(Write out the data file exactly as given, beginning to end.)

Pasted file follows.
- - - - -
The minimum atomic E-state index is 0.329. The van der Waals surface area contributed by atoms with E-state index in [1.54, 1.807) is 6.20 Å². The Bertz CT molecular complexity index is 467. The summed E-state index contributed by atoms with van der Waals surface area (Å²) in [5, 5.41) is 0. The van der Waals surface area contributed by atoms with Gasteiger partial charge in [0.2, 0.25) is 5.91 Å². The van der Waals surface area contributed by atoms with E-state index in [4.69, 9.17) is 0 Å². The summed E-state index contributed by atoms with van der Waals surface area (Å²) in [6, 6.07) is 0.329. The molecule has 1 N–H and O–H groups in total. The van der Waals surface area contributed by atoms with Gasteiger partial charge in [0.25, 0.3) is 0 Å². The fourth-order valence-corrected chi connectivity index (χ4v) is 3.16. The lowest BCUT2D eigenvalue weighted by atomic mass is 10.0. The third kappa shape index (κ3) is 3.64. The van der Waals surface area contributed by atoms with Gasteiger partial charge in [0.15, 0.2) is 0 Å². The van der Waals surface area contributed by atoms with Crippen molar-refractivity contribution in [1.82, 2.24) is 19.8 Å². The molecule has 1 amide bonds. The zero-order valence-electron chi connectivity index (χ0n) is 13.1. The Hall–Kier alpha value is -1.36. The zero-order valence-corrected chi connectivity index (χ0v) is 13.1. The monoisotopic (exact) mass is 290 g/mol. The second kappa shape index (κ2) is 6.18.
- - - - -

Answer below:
The minimum atomic E-state index is 0.329. The van der Waals surface area contributed by atoms with E-state index in [1.54, 1.807) is 6.20 Å². The Bertz CT molecular complexity index is 467. The summed E-state index contributed by atoms with van der Waals surface area (Å²) in [5, 5.41) is 0. The van der Waals surface area contributed by atoms with Gasteiger partial charge in [0.2, 0.25) is 5.91 Å². The van der Waals surface area contributed by atoms with E-state index in [4.69, 9.17) is 0 Å². The summed E-state index contributed by atoms with van der Waals surface area (Å²) in [6, 6.07) is 0.329. The molecule has 1 N–H and O–H groups in total. The van der Waals surface area contributed by atoms with Gasteiger partial charge in [0.25, 0.3) is 0 Å². The fourth-order valence-corrected chi connectivity index (χ4v) is 3.16. The lowest BCUT2D eigenvalue weighted by atomic mass is 10.0. The third kappa shape index (κ3) is 3.64. The van der Waals surface area contributed by atoms with Gasteiger partial charge in [0.15, 0.2) is 0 Å². The van der Waals surface area contributed by atoms with Crippen molar-refractivity contribution in [1.82, 2.24) is 19.8 Å². The molecule has 1 amide bonds. The zero-order valence-electron chi connectivity index (χ0n) is 13.1. The Hall–Kier alpha value is -1.36. The zero-order valence-corrected chi connectivity index (χ0v) is 13.1. The monoisotopic (exact) mass is 290 g/mol. The second kappa shape index (κ2) is 6.18.